SAP’s powering technology enabling customers in becoming Intelligent Sustainable Enterprises (IES)
SAP offers RISE with SAP to enable customers in becoming Intelligent and Sustainable Enterprises (IES). RISE with SAP offers customers a flexible solution combining Cloud ERP, Industry best practices, Analytics and more, under a single contract.
Behind the scenes, SAP’s powering technology is responsible for making this happen. In this blog, I would like to share about the technology responsible for gluing together the different SAP solutions into a whole being greater than the sum of its parts.
You might have heard about Desired state repository, it is a method of using API calls in a unified and centric way, it simplifies the activation of Micro-Services which are designed to serve different requests from different users. One of the important principles of this concept is a declarative programming paradigm, in which the user declares what the desired state is for him and the various services work to achieve it. This concept is well known in Kubernetes and other cloud providers.
Why is using a desired state repository worthwhile? Traditionally app developers need access to every API to make changes and consume services. Using APIs requires time to learn, understand, and plan since every API is different and might behave differently. For instance, input from a user can be processed instantly or be save for later. If services require a similar input, the user will have to provide it again and separately for every service provider. In addition, if a service would like to access data of a different service it would require integration to extract the data and copy it to a different location.
The current approach requires to deal with the working with different APIs- connecting, securing and saving data, transferring data between APIs and more. This is the reason a different approach is required, offering a simple integration process between two services. Providing a holistic solution for integrating solutions can significantly improve the ability to interact with new solutions, expand existing solutions and thus save valuable development time and resources.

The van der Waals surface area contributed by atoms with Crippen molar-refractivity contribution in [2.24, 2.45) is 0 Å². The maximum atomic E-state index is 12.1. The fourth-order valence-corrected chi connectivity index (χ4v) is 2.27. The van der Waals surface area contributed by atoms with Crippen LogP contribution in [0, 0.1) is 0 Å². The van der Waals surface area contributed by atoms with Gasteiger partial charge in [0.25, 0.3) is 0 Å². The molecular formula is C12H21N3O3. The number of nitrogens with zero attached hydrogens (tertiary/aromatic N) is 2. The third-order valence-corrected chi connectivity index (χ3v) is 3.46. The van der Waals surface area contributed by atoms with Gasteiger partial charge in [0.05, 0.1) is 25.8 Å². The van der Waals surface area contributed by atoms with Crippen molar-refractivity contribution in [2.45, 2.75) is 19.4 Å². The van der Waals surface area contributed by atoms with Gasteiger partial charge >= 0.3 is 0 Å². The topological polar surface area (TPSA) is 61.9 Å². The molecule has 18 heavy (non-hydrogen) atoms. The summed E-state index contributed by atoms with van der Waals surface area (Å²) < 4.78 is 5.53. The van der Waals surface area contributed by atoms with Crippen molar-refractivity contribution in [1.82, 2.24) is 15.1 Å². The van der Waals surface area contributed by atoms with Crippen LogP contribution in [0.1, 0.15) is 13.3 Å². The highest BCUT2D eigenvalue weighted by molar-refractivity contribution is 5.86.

How can it be done differently? First of all, by centralizing and unifying the APIs. This means all requests can be received in a centralized and common way (uniform API contract) and not in the way that each Service defines its API.
The second step is a paradigm shift – moving from consuming services to working with a declarative programming paradigm. The declarative paradigm is very important because it can simplify the development process. With this method, the developer is not required to know and program all the actions that need to be performed to reach a certain desired state (in the past this required familiarization and usage of many APIs), but he/she is only required to describe the desired state and hence the system works to provide it in the best possible way.
For example, a developer wants to develop a service that would be able to make the following steps:
1. Create a new account.
2. Create a primary user for the account.
3. Provide service ‘A’ to the account.
4. Provide service ‘B’ to the account.
5. Update the account with the services provided.
Imperative paradigm example:
Declarative paradigm example:
We built a desired state repository using declarative programming tailored for our needs to centralize and unify the APIs. The goal was to build a control plane that can address common challenges: large scale of operation, lifecycle and version management and robust privilege management. The solution was inspired by Kubernetes API server and we implemented on top a hierarchical structure of folders and additional capabilities that were required.
To conclude, the solution we built simplifies and reduces the time it takes developers to implement internal integrations and to extend existing services. The advantages provided by this solution can enable us in the future to extend the use of this solution for others.